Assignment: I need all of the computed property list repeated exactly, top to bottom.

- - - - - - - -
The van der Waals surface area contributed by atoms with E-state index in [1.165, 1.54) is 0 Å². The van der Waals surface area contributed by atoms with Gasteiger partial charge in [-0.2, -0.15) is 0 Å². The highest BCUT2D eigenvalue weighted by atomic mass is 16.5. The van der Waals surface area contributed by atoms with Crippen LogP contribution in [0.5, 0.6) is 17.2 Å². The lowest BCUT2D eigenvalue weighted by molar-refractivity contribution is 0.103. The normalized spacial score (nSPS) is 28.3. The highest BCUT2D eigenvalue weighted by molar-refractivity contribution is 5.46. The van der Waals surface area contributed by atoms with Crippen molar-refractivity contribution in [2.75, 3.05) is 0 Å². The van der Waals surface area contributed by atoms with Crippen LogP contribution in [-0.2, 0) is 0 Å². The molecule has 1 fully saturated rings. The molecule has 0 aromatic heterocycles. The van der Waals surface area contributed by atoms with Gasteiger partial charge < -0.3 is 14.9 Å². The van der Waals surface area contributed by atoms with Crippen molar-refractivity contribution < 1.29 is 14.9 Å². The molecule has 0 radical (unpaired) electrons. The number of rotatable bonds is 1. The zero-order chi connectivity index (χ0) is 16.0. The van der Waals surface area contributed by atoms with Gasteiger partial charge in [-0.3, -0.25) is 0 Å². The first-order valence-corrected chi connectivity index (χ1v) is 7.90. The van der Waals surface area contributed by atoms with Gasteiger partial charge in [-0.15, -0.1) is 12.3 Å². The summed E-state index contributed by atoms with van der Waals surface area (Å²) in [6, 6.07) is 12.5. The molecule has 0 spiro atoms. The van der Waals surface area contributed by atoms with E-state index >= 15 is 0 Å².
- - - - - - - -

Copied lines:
The van der Waals surface area contributed by atoms with E-state index in [1.165, 1.54) is 0 Å². The van der Waals surface area contributed by atoms with Gasteiger partial charge in [-0.2, -0.15) is 0 Å². The highest BCUT2D eigenvalue weighted by atomic mass is 16.5. The van der Waals surface area contributed by atoms with Crippen LogP contribution in [0.5, 0.6) is 17.2 Å². The lowest BCUT2D eigenvalue weighted by molar-refractivity contribution is 0.103. The normalized spacial score (nSPS) is 28.3. The highest BCUT2D eigenvalue weighted by molar-refractivity contribution is 5.46. The van der Waals surface area contributed by atoms with Crippen molar-refractivity contribution in [2.75, 3.05) is 0 Å². The van der Waals surface area contributed by atoms with Crippen LogP contribution in [-0.2, 0) is 0 Å². The molecule has 1 fully saturated rings. The molecule has 0 aromatic heterocycles. The van der Waals surface area contributed by atoms with Gasteiger partial charge < -0.3 is 14.9 Å². The van der Waals surface area contributed by atoms with Crippen molar-refractivity contribution < 1.29 is 14.9 Å². The molecule has 0 radical (unpaired) electrons. The number of rotatable bonds is 1. The zero-order chi connectivity index (χ0) is 16.0. The van der Waals surface area contributed by atoms with Gasteiger partial charge in [-0.3, -0.25) is 0 Å². The first-order valence-corrected chi connectivity index (χ1v) is 7.90. The van der Waals surface area contributed by atoms with Gasteiger partial charge in [-0.15, -0.1) is 12.3 Å². The summed E-state index contributed by atoms with van der Waals surface area (Å²) in [6, 6.07) is 12.5. The molecule has 0 spiro atoms. The van der Waals surface area contributed by atoms with E-state index >= 15 is 0 Å².